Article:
Time-domain music source separation for choirs and ensembles

Music source separation is the task of separating musical sources from an audio mixture. It has various direct applications including automatic karaoke generation, enhancing musical recordings, and 3D-audio upmixing; but also has implications for other downstream music information retrieval tasks such as multi-instrument transcription. However, the majority of research has focused on fixed stem separation of vocals, drums, and bass stems. While such models have highlighted capabilities of source separation using deep learning, their implications are limited to very few use cases. Such models are unable to separate most other instruments due to insufficient training data. Moreover, class-based separation inherently limits the applicability of such models to be unable to separate monotimbral mixtures. This thesis focuses on separating musical sources without requiring timbral distinction among the sources. Preliminary attempts focus on the separation of vocal harmonies from choral ensembles using ...

Sarkar, Saurjya — Queen Mary University of London


Deep Learning for Audio Effects Modeling

Audio effects modeling is the process of emulating an audio effect unit and seeks to recreate the sound, behaviour and main perceptual features of an analog reference device. Audio effect units are analog or digital signal processing systems that transform certain characteristics of the sound source. These transformations can be linear or nonlinear, time-invariant or time-varying and with short-term and long-term memory. Most typical audio effect transformations are based on dynamics, such as compression; tone such as distortion; frequency such as equalization; and time such as artificial reverberation or modulation based audio effects. The digital simulation of these audio processors is normally done by designing mathematical models of these systems. This is often difficult because it seeks to accurately model all components within the effect unit, which usually contains mechanical elements together with nonlinear and time-varying analog electronics. Most existing ...

Martínez Ramírez, Marco A — Queen Mary University of London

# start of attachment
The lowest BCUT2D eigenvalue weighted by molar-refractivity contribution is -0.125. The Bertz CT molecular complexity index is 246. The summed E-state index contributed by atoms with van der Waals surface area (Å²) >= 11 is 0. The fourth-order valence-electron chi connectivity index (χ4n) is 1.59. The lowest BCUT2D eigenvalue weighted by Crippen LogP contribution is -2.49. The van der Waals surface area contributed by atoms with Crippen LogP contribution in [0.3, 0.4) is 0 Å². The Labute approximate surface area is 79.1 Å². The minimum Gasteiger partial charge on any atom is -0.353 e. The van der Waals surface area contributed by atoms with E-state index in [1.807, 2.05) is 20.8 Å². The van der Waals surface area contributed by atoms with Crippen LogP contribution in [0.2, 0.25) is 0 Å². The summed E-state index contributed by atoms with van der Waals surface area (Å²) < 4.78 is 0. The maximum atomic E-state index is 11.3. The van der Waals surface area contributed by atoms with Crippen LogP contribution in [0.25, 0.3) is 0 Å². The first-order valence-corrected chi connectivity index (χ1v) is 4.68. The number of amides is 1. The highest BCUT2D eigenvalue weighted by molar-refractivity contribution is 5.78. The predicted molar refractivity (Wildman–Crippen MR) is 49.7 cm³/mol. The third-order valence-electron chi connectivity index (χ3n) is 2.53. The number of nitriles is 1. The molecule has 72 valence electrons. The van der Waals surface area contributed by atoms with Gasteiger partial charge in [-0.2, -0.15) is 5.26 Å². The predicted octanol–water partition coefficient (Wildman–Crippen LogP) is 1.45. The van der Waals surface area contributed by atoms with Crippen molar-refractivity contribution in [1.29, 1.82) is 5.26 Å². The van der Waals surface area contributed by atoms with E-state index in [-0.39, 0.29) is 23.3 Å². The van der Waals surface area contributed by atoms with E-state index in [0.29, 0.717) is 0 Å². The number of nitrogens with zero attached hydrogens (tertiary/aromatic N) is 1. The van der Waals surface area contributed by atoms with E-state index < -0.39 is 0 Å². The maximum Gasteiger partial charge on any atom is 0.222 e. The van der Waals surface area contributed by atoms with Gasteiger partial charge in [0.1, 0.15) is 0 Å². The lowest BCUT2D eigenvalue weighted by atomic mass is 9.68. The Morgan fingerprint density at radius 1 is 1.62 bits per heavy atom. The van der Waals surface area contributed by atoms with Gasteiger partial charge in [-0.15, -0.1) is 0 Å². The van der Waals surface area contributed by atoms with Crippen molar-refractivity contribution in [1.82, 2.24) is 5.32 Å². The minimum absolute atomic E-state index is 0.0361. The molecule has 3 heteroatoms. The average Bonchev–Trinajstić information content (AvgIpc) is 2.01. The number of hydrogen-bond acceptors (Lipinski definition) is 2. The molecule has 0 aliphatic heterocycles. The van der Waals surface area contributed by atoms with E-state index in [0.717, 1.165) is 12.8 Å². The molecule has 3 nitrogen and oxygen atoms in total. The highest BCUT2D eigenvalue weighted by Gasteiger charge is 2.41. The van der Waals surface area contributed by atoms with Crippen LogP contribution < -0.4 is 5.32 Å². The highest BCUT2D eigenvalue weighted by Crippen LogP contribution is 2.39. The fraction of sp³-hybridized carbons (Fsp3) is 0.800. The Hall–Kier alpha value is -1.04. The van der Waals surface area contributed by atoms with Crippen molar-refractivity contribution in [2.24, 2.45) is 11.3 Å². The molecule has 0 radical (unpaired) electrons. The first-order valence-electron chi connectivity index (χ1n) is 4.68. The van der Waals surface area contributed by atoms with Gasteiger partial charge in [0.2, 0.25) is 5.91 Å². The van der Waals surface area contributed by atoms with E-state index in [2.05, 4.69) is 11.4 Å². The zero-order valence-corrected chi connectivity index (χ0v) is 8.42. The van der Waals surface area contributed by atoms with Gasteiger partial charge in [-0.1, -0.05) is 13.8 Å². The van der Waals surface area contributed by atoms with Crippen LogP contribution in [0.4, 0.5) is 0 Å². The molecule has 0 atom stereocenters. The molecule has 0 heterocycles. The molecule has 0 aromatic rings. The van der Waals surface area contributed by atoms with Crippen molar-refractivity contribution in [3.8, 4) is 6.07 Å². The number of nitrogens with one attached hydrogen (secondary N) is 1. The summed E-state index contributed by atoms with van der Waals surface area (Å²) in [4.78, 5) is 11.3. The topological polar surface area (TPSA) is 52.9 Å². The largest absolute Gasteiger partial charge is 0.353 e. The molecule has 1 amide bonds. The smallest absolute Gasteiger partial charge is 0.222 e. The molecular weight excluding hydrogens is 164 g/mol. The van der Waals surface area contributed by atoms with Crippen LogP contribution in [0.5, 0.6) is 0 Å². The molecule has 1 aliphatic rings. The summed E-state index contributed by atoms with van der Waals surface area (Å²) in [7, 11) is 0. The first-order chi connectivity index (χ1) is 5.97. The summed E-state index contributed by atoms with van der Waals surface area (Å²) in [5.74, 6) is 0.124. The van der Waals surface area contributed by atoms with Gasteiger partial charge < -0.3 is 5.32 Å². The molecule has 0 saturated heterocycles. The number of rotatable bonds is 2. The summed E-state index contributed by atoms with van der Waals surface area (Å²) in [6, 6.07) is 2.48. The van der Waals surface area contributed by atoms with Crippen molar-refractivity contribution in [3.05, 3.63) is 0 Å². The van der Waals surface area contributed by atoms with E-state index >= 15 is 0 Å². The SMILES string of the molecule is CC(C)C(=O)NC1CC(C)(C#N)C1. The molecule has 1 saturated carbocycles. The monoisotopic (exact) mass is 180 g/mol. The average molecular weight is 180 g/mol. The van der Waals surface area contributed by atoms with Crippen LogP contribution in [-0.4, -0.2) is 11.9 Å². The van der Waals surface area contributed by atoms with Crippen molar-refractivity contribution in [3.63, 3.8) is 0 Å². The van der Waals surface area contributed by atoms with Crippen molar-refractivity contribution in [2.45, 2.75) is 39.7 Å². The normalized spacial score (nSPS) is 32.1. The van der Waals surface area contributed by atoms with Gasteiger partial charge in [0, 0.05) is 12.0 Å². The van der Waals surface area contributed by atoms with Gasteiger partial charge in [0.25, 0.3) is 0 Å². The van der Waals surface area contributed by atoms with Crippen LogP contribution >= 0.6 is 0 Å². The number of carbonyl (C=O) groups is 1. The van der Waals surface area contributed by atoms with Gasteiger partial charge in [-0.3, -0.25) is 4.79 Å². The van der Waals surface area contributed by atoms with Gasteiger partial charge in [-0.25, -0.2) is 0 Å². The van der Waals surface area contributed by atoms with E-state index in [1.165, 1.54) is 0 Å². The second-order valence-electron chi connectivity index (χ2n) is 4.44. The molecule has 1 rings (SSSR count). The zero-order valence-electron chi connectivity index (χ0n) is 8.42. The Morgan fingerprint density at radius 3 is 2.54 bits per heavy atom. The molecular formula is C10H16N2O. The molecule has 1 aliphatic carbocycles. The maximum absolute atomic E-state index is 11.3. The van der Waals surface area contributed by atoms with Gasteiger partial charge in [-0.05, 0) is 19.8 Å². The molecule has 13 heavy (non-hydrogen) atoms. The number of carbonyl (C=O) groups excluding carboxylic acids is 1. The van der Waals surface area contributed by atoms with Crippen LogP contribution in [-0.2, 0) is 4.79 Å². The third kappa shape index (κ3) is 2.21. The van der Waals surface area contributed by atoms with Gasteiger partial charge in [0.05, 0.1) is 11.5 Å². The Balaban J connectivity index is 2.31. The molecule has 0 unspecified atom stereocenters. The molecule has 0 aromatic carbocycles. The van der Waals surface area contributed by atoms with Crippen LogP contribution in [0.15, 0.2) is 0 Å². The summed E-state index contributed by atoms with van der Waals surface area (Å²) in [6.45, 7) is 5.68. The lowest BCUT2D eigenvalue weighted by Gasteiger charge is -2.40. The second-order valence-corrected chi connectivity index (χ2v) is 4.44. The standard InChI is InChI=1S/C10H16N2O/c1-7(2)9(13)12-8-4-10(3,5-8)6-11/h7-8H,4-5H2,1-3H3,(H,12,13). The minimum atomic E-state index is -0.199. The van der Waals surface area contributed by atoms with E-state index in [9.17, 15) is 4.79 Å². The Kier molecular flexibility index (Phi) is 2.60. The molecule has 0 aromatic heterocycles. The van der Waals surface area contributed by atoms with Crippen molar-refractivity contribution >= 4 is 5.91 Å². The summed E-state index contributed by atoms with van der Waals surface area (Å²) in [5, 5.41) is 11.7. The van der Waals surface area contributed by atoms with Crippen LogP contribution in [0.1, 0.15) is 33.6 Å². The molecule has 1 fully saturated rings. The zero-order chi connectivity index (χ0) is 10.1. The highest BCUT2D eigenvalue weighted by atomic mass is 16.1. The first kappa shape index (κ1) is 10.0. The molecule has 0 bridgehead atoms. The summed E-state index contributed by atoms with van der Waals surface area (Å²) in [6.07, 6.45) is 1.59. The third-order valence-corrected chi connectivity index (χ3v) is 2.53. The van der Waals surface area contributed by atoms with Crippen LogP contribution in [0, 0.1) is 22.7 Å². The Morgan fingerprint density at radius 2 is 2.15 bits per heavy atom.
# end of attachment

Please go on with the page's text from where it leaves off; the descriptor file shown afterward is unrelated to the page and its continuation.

Machine Learning For Data-Driven Signal Separation and Interference Mitigation in Radio-Frequency Communications

Single-channel source separation for radio-frequency (RF) systems is a challenging problem relevant to key applications, including wireless communications, radar, and spectrum monitoring. This thesis addresses the challenge by focusing on data-driven approaches for source separation, leveraging datasets of sample realizations when source models are not explicitly provided. To this end, deep learning techniques are employed as function approximations for source separation, with models trained using available data. Two problem abstractions are studied as benchmarks for our proposed deep-learning approaches. Through a simplified problem involving Orthogonal Frequency Division Multiplexing (OFDM), we reveal the limitations of existing deep learning solutions and suggest modifications that account for the signal modality for improved performance. Further, we study the impact of time shifts on the formulation of an optimal estimator for cyclostationary Gaussian time series, serving as a performance lower bound for evaluating data-driven methods. ...

Lee, Cheng Feng Gary — Massachusetts Institute of Technology


From Blind to Semi-Blind Acoustic Source Separation based on Independent Component Analysis

Typical acoustic scenes consist of multiple superimposed sources, where some of them represent desired signals, but often many of them are undesired sources, e.g., interferers or noise. Hence, source separation and extraction, i.e., the estimation of the desired source signals based on observed mixtures, is one of the central problems in audio signal processing. A promising class of approaches to address such problems is based on Independent Component Analysis (ICA), an unsupervised machine learning technique. These methods enjoyed a lot of attention from the research community due to the small number of assumptions that have to be made about the considered problem. Furthermore, the resulting generalization ability to unseen acoustic conditions, their mathematical rigor and the simplicity of resulting algorithms have been appreciated by many researchers working in audio signal processing. However, knowledge about the acoustic scenario is often available ...